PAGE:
Copper Countertops Under 20$ What????

Madison McGahan
by Madison McGahan
5 Materials
A little about me: I am a DIYer who goes out of my way to use items I already have when I make projects over. For instance, this project cost ME about $16 total to do. However to buy all of the products for this (listed below) it might cost between 50-60$. (Still a bargain)
Three of the 4 squares in this picture are real copper countertops, gorgeous, shiny, and expensive. However one of these squares is MY copper countertop. Which is also gorgeous, shiny, but cost less than $20 and as it turns out, is made of concrete.
My house was built in 1991. And apparently peach Formica countertops were a thing at that time?? I don't quite remember it being a thing, but it must have been because the builder in our development put them in everyone's house.
Just peachy.... Right?

I have ALWAYS wanted copper counters or a copper sink. But once I did the research I realized just how impractical it was, not to mention how expensive. Apparently, copper isn't all that durable. So I decided to fake it.
I found an art supply house online that carried powdered copper pigment. I mixed up a small batch of Henry's feather finish concrete and added the pigment to see if I could get a color that seamed realistic, and what do you know.... It worked!
I started by removing the silver trim and peach backsplash. I did not want to have my backsplash and counter the same. Then I got sanding.
After sanding the counter with 100 grit paper. I applied my first batch, and mixed it kind of thick. After spreading it around with a small trowel, I added a bit more water with the copper pigment in it to finish smoothing it out. Once I had 3 coats of the concrete with copper (no sanding between) applied, I sanded it by hand with 150 grit paper. I wanted to leave just a little texture so that when I used my secret weapon, it would truly look like copper.
My secret weapon......Heirloom Traditions Oxidized Patina soft wax! I took a soft rag (cut up t-shirt) and went over a few of the textured areas to get that oxidized look. I alternated between the wax and the pigment to get layers of shiny copper and the beautiful blue wax.
Now because I had used the blue wax, I would not be able to use any shiny coat over the top. I did however, spray a concrete sealer on and let it soak in. I did that twice letting it dry in between. Then to finish it off and give it some shine, I applied American Decor cream wax. Doing 2 coats and buffing afterwards.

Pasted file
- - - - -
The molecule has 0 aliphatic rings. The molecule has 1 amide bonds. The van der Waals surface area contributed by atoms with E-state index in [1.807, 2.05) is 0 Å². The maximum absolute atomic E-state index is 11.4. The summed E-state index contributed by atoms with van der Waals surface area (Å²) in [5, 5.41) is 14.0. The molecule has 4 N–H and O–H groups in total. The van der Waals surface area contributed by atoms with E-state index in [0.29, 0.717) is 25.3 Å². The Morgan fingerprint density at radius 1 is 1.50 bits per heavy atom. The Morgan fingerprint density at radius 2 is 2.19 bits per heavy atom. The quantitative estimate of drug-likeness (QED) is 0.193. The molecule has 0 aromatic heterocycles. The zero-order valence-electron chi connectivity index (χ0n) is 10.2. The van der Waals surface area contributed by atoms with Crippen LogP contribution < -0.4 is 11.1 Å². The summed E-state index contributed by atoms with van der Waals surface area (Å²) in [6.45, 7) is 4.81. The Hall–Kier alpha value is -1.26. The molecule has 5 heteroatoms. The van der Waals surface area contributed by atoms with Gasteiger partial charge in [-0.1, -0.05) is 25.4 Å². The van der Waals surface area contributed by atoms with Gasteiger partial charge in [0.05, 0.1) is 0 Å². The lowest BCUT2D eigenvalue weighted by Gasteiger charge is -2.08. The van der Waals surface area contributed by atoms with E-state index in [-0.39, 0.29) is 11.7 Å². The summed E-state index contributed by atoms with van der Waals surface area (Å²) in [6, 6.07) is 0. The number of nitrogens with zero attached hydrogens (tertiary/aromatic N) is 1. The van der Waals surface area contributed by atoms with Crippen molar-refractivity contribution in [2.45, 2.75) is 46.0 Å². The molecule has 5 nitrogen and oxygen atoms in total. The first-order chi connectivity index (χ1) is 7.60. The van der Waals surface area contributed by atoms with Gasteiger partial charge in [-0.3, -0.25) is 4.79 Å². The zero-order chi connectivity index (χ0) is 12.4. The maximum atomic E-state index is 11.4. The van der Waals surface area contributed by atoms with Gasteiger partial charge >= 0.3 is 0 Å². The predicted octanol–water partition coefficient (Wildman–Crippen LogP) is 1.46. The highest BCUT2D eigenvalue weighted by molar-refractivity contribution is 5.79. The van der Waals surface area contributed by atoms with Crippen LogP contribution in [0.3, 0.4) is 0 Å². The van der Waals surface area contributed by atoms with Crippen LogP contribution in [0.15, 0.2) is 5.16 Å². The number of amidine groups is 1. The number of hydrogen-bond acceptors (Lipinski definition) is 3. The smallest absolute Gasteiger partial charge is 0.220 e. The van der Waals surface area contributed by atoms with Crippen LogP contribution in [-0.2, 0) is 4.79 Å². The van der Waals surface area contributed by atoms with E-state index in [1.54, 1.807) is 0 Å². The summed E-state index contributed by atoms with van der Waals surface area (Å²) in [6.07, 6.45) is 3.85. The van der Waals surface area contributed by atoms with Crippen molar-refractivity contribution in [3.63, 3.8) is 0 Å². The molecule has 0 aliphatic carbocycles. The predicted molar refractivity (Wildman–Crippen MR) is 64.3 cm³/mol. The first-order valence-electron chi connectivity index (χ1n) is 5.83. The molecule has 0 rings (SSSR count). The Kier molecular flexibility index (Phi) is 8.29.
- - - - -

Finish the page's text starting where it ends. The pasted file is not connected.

But to complete the rustic look, I had wanted to use reclaimed wood as a backsplash. But given the small space, it seemed kind of overwhelming. Then it hit me.....
I gathered a bunch of the free wooden paint stir sticks you get from Home Depot and stained and cut them to fit, the area above the counter and alternating colors.
Once I had them up, I really fell in love with the look.

Copper isn't for everyone, but we sure love this bathroom at our house. There is still more to do (paint, flooring, light fixture) but this is a great start,
These pictures do not do this counter justice, but I can tell you, people do not believe me when I tell them it is not copper but actually concrete. And they REALLY have a hard time believing that it cost less than $20 for the whole look.
It's so much shinier in person. And it has a definite metallic look that my iPhone just can't seem to capture.
I got the look I always wanted, and I am so grateful for whatever gene it is that my parents passed down to me that makes me so confident, and feel like I can do anything. Because I tell you, it sure saves me money. Where there is a will, there is a way!
Oh and BTW, my counter is the bottom right.... The rest are all showroom copper counters ;)

Below is a how to video
Resources for this project:
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  • Jen Andrews Jen Andrews on Jul 29, 2019

    Can I use any kind of concrete? I'm looking for the cheapest option possible. And I will only need a small amount. Thanks!

  • I AM IN LOVE!!!! Do you think this could work if your countertop has the molded sink in it?(straight outta the 90s over here) Could it handle water? Thanks so much!!

  • Jennifer Jennifer on Feb 11, 2022

    Did you film the backsplash or do you have another link? Would love to see

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  • Dierdre Bird Dierdre Bird on Dec 16, 2019

    Wow! I'm thinking of our very out-dated bathroom sinks, and this may be the ticket! Madison, one concern, however--you were careful to use gloves when applying the concrete, but I noticed you didn't when applying the copper product and the blue. Our skin is one of the most absorptive organs, and the chemicals in these products are very toxic. Maybe next time you have a similar project, just keep those gloves on! :)

  • Susan Gibbs Susan Gibbs on Aug 09, 2023

    Hello Madison, I have been thinking about refinishing my manufactured marble counter top in bathroom. I have done similar projects over the years with varying results. I have tinted kiln primer in the past and got a great finish for plywood cabinets. After reading your process, it occurred to me tha I might create a similar affect by using the copper pigment in a good primer like kiln. Apply it over well sanded marble several times and sealing it with the wax patina. My manufactured marble is also peach colored. Do you have any ideas concerning my ideas. I really like your results. Thank you, Susan Gibbs